As the reader remembers, «The Hitchhiker’s Guide to the Galaxy» by Douglas Adams begins by two examples of public vs private interests collision.
To begin with, main hero Arthur Dent learns that his house will be in the way of a freeway and is to be demolished. Thereafter, they let him know that the entire planet Earth is to be demolished as construction of a cosmic freeway is in pipeline. Regarding protests by Arthur and inhabitants of the Earth, the answer is the same: the plans were out publicly (so what if, in one case, in a dark cellar, and in the other – far away in the galaxy) and thus the formalities are covered.
Beholding the Saue Parish high-voltage line debate, one other book also comes to mind, «The Patty Diphusa Stories and Other Writings» by filmmaker Pedro Almodóvar, containing the slightly melancholy statement: life has started to imitate art. We have a case of that here – the ones deciding the power lines must have recently enjoyed the book by Douglas Adams.
Again, state and community interests seem to be badly at odds. «Seem to be», as at closer observation an option exists to solve the situation – but that would take some thinking and mutual discussions.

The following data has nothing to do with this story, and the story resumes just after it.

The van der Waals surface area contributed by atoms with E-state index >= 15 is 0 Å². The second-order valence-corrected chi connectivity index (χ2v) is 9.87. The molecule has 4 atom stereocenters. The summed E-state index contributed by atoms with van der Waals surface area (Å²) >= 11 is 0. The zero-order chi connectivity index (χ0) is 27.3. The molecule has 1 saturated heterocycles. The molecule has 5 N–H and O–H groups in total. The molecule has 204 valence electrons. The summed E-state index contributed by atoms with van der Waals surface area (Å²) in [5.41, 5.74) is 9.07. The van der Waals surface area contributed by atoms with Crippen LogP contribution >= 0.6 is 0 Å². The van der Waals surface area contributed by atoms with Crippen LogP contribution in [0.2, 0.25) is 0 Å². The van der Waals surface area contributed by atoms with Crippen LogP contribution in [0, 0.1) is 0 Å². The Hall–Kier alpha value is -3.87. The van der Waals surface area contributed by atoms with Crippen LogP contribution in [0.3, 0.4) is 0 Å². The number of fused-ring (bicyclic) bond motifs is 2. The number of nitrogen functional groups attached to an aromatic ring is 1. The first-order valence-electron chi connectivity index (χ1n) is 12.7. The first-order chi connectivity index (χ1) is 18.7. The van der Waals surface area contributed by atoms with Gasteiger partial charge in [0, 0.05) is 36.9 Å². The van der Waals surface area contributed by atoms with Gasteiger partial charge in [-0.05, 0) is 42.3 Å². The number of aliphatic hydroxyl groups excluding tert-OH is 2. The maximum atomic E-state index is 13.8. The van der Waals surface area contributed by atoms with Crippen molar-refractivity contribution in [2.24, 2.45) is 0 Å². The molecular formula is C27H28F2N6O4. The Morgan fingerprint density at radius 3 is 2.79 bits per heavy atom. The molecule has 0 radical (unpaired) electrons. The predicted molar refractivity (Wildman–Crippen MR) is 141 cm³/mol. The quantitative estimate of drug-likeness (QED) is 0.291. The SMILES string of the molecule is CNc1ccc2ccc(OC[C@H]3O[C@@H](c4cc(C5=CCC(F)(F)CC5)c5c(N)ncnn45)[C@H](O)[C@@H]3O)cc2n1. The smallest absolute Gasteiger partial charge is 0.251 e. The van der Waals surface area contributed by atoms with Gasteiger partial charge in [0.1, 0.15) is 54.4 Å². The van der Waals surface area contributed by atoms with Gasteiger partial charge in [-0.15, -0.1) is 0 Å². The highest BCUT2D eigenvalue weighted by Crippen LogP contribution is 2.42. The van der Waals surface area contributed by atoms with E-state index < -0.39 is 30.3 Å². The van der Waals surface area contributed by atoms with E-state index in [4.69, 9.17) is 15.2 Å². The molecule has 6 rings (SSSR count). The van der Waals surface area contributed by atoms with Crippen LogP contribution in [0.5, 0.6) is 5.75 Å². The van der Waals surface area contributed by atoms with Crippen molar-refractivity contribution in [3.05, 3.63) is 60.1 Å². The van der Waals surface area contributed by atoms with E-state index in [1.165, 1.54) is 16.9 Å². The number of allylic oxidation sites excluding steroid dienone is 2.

In a word, the problem is this: into Saue Parish, the state wants to build a high voltage power line supposed to guarantee that Estonia is safely supplied with electricity. Saue Parish people, whose homes would be nearby, are not overly happy – and understandably so. The high-voltage line’s protected zone and impacted area would include homes and garden plots, the environment will suffer and real estate prices will drop. Sure: the plans were announced, but only in the local parish newspaper and briefly even there.
One might think it’s the familiar NMN syndrome – Not in My Neighbourhood. All would realise a project is important and stay supportive till it comes near home.
However, the syndrome is handy to criticize any opposition and is often used incorrectly. The Saue Parish people are not simply criticizing, but are also seeking for solutions which, while allowing the high-voltage line to be built, would harm them least.
Thus, it’s not the issue of the locals failing to realise the project’s importance. Rather, they believe it could be accomplished in a better way – with maximum common good, damage to private households would be minimal.
This is called seeking for compromises and the foundation for it is simple: with a project nice and needed, the ways to execute it are often more than one. And, should solutions exist to build the line and keep locals satisfied, this is worth the discussion. So this is what we advise the state and the local government to do.
*A description for planet Earth in travel guide in book by Douglas Adams.